Google has confirmed that for YMYL, your money, your life, queries they will give more weight in their ranking algorithm to factors around expertise, authoritativeness, or trustworthiness – also known as EAT in the industry.
Google made the confirmation after it published a new 30-page white paper (PDF) explaining how they fight disinformation across Google search, Google News, Google Ads, YouTube and their other products. This at last proves a long-debated belief that Google changes the weights of its ranking signals for different query sectors.
What Google said. On page 13 of the white paper, Google wrote “For these “YMYL” pages, we assume that users expect us to operate with our strictest standards of trustworthiness and safety. As such, where our algorithms detect that a user’s query relates to a “YMYL” topic, we will give more weight in our ranking systems to factors like our understanding of the authoritativeness, expertise, or trustworthiness of the pages we present in response.”
What it means. Here Google is confirming that they will adjust the weights of their ranking algorithms based on the type of query. We assumed they did this for various industries including the adult industry, pharmaceutical industry, health industry and many others.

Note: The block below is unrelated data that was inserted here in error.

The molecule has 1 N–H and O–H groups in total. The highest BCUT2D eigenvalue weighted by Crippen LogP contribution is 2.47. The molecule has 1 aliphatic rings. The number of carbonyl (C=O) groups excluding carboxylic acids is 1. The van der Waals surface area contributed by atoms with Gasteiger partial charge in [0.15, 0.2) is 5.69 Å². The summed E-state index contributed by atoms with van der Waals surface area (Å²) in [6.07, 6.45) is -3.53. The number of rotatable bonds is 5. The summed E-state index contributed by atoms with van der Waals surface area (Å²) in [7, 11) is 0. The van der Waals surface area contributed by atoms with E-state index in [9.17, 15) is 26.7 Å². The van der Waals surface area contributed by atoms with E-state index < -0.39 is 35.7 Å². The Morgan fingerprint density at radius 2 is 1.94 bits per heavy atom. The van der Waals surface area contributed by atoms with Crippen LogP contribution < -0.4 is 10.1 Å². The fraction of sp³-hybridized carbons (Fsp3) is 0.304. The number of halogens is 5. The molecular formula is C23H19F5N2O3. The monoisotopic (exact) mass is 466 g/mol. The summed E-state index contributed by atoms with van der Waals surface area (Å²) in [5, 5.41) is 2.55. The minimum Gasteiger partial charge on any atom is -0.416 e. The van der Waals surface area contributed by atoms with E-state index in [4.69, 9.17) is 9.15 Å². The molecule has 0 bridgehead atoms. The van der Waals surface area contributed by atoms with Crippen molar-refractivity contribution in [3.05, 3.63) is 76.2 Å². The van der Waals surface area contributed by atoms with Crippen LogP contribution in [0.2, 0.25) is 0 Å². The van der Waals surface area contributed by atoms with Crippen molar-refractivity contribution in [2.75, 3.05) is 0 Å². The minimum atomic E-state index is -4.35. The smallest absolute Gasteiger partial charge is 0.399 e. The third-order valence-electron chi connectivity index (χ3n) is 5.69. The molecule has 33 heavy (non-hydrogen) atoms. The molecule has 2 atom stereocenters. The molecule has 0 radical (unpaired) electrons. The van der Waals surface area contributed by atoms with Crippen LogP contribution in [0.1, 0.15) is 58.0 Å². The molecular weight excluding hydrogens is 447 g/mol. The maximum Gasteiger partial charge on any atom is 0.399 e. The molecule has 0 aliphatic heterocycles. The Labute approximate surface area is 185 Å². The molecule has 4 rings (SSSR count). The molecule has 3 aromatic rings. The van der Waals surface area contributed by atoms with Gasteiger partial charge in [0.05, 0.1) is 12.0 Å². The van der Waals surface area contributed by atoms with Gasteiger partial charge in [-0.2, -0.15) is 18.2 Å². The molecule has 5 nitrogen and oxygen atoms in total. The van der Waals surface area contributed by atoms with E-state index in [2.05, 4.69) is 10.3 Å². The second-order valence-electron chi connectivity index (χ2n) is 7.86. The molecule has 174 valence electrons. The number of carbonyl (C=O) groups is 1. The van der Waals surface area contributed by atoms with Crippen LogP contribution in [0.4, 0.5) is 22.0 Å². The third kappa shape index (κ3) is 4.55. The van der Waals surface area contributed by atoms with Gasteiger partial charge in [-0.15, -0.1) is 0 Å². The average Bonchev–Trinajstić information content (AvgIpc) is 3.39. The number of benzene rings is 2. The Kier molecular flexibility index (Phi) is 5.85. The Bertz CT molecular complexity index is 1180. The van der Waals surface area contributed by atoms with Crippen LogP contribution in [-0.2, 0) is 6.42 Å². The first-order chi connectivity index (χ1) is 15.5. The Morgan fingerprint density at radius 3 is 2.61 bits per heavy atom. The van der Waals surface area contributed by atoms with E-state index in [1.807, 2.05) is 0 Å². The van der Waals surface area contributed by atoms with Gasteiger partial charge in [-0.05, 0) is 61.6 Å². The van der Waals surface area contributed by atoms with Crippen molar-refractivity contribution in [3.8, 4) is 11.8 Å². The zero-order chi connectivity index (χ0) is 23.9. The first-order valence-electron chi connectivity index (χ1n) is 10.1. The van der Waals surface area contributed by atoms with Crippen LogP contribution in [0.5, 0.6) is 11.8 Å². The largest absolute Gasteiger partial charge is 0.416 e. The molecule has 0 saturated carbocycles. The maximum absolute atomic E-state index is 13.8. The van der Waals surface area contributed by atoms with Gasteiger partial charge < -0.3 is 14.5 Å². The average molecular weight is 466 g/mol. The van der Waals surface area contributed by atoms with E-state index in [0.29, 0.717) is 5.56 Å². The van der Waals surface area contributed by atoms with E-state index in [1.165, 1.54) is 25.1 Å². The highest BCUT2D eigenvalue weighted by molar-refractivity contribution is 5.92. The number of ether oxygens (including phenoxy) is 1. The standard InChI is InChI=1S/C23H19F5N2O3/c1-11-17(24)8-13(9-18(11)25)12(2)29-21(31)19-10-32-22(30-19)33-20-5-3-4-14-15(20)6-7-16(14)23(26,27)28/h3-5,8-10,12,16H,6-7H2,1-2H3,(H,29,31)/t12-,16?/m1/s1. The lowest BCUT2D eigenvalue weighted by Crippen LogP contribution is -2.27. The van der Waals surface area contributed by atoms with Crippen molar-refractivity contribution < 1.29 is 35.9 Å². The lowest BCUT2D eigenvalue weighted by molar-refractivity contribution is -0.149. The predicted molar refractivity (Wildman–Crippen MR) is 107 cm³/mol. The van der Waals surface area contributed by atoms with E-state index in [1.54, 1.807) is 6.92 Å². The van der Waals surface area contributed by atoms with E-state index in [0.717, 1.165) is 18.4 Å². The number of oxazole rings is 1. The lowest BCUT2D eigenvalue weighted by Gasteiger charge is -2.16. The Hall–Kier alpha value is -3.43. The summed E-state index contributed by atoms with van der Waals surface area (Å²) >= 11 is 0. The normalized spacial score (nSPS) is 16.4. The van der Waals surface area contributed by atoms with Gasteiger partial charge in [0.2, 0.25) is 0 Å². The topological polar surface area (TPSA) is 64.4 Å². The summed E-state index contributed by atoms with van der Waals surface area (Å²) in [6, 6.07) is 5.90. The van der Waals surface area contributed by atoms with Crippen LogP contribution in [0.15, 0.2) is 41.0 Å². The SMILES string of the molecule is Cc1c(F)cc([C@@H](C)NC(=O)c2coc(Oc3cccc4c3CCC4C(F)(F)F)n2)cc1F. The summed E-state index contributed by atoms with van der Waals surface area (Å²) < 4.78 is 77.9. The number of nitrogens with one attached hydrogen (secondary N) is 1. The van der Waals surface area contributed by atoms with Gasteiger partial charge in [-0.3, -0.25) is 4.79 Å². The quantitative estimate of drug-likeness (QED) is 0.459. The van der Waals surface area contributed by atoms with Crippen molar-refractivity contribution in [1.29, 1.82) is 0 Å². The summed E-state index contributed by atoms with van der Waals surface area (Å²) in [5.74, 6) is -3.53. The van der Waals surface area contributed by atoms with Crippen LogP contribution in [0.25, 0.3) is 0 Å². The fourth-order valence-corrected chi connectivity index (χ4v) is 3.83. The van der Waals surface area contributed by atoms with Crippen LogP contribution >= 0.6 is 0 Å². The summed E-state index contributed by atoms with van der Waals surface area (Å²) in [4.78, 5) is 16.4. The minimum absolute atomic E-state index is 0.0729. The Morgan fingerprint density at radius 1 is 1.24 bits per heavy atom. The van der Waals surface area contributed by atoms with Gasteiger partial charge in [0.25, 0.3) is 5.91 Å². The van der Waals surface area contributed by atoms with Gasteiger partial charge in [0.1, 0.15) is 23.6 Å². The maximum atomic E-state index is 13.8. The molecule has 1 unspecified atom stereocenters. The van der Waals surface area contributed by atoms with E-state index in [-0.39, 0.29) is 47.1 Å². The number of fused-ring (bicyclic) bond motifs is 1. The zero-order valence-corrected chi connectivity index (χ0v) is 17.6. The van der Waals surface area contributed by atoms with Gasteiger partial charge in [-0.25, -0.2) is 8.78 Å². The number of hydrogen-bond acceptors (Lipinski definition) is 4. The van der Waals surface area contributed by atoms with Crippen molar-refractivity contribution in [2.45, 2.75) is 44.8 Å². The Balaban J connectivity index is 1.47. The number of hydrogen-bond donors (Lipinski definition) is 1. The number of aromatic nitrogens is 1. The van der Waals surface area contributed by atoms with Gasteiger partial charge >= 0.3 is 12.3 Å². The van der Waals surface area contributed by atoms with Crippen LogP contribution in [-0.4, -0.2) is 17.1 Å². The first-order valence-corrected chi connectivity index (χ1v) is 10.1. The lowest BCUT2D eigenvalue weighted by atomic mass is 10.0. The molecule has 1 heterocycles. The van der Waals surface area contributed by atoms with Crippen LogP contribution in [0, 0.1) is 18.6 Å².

In addition, Google will increase the expertise, authoritativeness, or trustworthiness – i.e. EAT – signals in order to provide search results that comply with the “strictest standards of trustworthiness and safety.”
How is EAT determined? “Google’s algorithms identify signals about pages that correlate with trustworthiness and authoritativeness,” Google commented on page 12. “The best known of these signals is PageRank, which uses links on the web to understand authoritativeness.” It isn’t just PageRank of course.
Mueller chimes in. In a webmaster hangout Tuesday morning, Google’s John Mueller answered a question on this at the 12:25 minute mark into the video. “Google just explained in a whitepaper released a few days ago that it uses PageRank (via links across the web) to evaluate authoritativeness and trustworthiness *algorithmically*. Can we assume that expertise (E) is primarily evaluated via content quality (algorithmically)? Can you elaborate on this at all?” asked Glenn Gabe.
John responded that he doesn’t “have any insight” into this document, that he saw it when it was published just like the rest of us. He did say we shouldn’t focus much on the PageRank comment, he said “it’s a fairly long paper and there are lots of different topics in there and PageRank is more or less a side comment there. So I wouldn’t say everything is just PageRank.”
Here is the video:
Why it matters. Again, this document confirms that Google can and does adjust the weights they use for various signals in their ranking algorithm based on the type of query. Understanding this proves that SEO work done on one type of site that achieves success, can’t just be replicated on another type of site in a different industry and be assumed to achieve success.